THE governments of Sarawak and Sabah will become major shareholders of MASwings when it is transformed into a regional airline next year.
This is welcome news as we all know, at present, we Sarawakians and Sabahans are always at the mercy of the airline management teams based in Malaya, who have little consideration for the needs of the people in East Malaysia.
This was particularly evident when Firefly stopped its services to Sarawak despite having an over 90 per cent load factor(!), just because of the AirAsia and Malaysia Airlines (MAS) share swap.
According to a report from The Sun, prominent East Malaysian entrepreneurs are also planning to buy stakes in the revamped MASwings, but the two state governments will continue to hold controlling interests.
The report also said that negotiations are now being carried out to wet-lease (lease with crew, maintenance and fuel) at least four narrow-body jets to enable MASwings to offer flights from Sarawak and Sabah to the peninsula soon!
Now the Boeing 737-800s that Firefly was using to serve East Malaysia are narrow-body planes that could take over 180 passengers. In case you didn’t know, the (ir)rationalisation exercise of our aviation industry thanks to the share swap also involved stopping Firefly’s jet services. At present the airline is only allowed to run its turboprop services within Malaya.
Firefly has six Boeing 737-800s and two Boeing 737-400s. In fact, last year, the airline had announced an order of 30 Boeing 737-800 aircraft up 2015. This was part of its plans to expand into Malaysian Borneo.
Anyway the introduction of jet services for MASwings is fascinating news. If this comes true, it will be the first time the state governments of East Malaysia will have control over flights on the Kuching to Kuala Lumpur / Kota Kinabalu to Sabah routes at the very least. Plans are apparently afoot for two daily flights on both routes to begin with.
Other routes being discussed are Kuching to Bintulu/Miri and Kuching to KK and KK to Tawau.
The airline is also said to be considering the lease of turboprop planes to add to the six ATR-72s turboprops already operated by MASwings for flights within East Malaysia.
Last month, Minister of Tourism Datuk Amar Johari Tun Openg gave his assurance that “there is light at the end of the tunnel” regarding Sarawak’s air connectivity woes.
It is reassuring that this light is beginning to get a little clearer.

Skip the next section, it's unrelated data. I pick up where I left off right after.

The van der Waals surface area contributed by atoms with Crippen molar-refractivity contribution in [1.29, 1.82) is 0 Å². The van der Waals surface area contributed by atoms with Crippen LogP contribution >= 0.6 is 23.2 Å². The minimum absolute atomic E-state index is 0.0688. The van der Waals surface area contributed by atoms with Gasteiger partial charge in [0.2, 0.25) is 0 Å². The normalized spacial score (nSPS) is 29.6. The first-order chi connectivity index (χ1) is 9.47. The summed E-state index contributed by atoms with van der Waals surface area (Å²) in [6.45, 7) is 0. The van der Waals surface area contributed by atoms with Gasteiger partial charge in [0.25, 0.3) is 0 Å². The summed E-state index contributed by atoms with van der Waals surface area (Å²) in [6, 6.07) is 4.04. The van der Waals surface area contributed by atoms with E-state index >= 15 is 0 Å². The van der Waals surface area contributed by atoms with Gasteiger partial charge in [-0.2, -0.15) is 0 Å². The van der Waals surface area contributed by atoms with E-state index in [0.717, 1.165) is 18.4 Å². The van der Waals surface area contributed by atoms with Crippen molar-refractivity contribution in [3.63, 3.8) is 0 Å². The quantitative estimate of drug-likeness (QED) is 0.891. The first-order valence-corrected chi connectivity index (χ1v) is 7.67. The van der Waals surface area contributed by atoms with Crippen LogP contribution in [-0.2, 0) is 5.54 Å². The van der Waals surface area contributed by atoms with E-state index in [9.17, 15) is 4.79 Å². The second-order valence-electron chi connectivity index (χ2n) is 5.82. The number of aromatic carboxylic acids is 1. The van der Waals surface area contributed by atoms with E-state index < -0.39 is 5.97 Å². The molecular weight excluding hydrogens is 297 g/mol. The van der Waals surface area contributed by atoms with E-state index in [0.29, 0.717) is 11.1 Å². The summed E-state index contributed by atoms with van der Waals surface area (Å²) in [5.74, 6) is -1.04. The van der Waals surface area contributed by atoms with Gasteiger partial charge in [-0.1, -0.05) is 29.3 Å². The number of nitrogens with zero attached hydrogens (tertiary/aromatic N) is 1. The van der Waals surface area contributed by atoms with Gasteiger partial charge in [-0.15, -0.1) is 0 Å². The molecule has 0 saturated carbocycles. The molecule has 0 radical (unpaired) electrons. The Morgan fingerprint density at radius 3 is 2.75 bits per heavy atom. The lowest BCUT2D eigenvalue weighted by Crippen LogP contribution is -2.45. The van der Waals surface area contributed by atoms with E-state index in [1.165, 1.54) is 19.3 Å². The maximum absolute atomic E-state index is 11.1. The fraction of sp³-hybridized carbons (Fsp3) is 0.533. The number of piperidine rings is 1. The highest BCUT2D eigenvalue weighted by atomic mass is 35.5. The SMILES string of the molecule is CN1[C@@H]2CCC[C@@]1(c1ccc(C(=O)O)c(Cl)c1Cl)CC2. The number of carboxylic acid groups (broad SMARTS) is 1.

The report from The Sun:
Sabah, Sarawak to be major shareholders of MasWings
PETALING JAYA (Nov 23, 2011): Sabah and Sarawak state governments will be the major shareholders of MasWings when the airline becomes a regional airline.
Aviation industry sources told theSun yesterday that the several prominent businessmen from both states have also agreed to buy stakes in the airline which was expected to be relaunched by the middle of next year.
The sources however said that the both state governments will continue to hold a major share of the new airline to ensure that the service would not suffer to ‘whims and fancies of the owners”.
The sources said negotiations were being conducted and were expected to be made public soon.
It was learnt that the plans for the new airline was put in motion after Malaysia Airlines took over the jet service of its subsidiary, Firefly, last month.
The takeover meant Firefly no longer services Sabah and Sarawak, handing back the low fare sector to Air Asia.
Sources told theSun, the decision to end the Firefly service was taken poorly by the people in Sabah and Sarawak, prompting both state governments to lobby Prime Minister Datuk Seri Najib Abdul Razak to acquire MasWings.
It was learnt that negotiations were being carried to wet-lease at four narrow body jets so the airline could start servicing the Sabah/Sarawak to peninsula route soon. (The wet lease of an aircraft is an arrangement whereby the lessor provides at least some crew, maintenance and fuel.)
Initially it was planned that the airline was to make two daily flights from both Kuching and Kota Kinabalu to Kuala Lumpur.
Other routes for the airline may include KK to Tawau, Kuching to Bintulu/Miri and Kuching to KK.
The airline may also lease turbo-props planes to add to the six ATR-72s turbo-props already operated by MASWings for flights in both states.
Meanwhile, in Kuching, Sarawak Tourism Minister Datuk Amar Abang Johari Openg confirmed that the state may become the major shareholder of the airline.
“At this moment, it is still too premature to say much, but definitely, we will have something in mind,” he told reporters when launching the Sarawak Tourism Calender for 2012 at the Media Room of the State Legislative Assembly.
He said with more shares, the State would have better say in the running of MasWings in its operations.
Abang Johari said if all goes according to plan, MasWings will start operating as a regional airline next year.
“But first, it must acquire at least four jetliners before it can start operating at a regional airline,” he said, adding that currently MASWings is operating a fleet of ATR turbo-prop aircraft.
“As a regional airline, MASWings will have to fly to Singapore, Kuala Lumpur, Bangkok and Hong Kong. These are important hubs in the region,” he added when asked to elaborate on his statement when winding up the debate in the State Legislative Assembly today.
On the Sarawak Tourism Calender, Abang Johari said that his ministry will organise a series of events next year as a prelude to the state’s 50th anniversary in the formation of Malaysia.
“We have declared the year 2013 as a special year to mark the 50th anniversary,” he said.
“Events and festivals will be our major attraction to entice immediate arrivals into the state,” he added.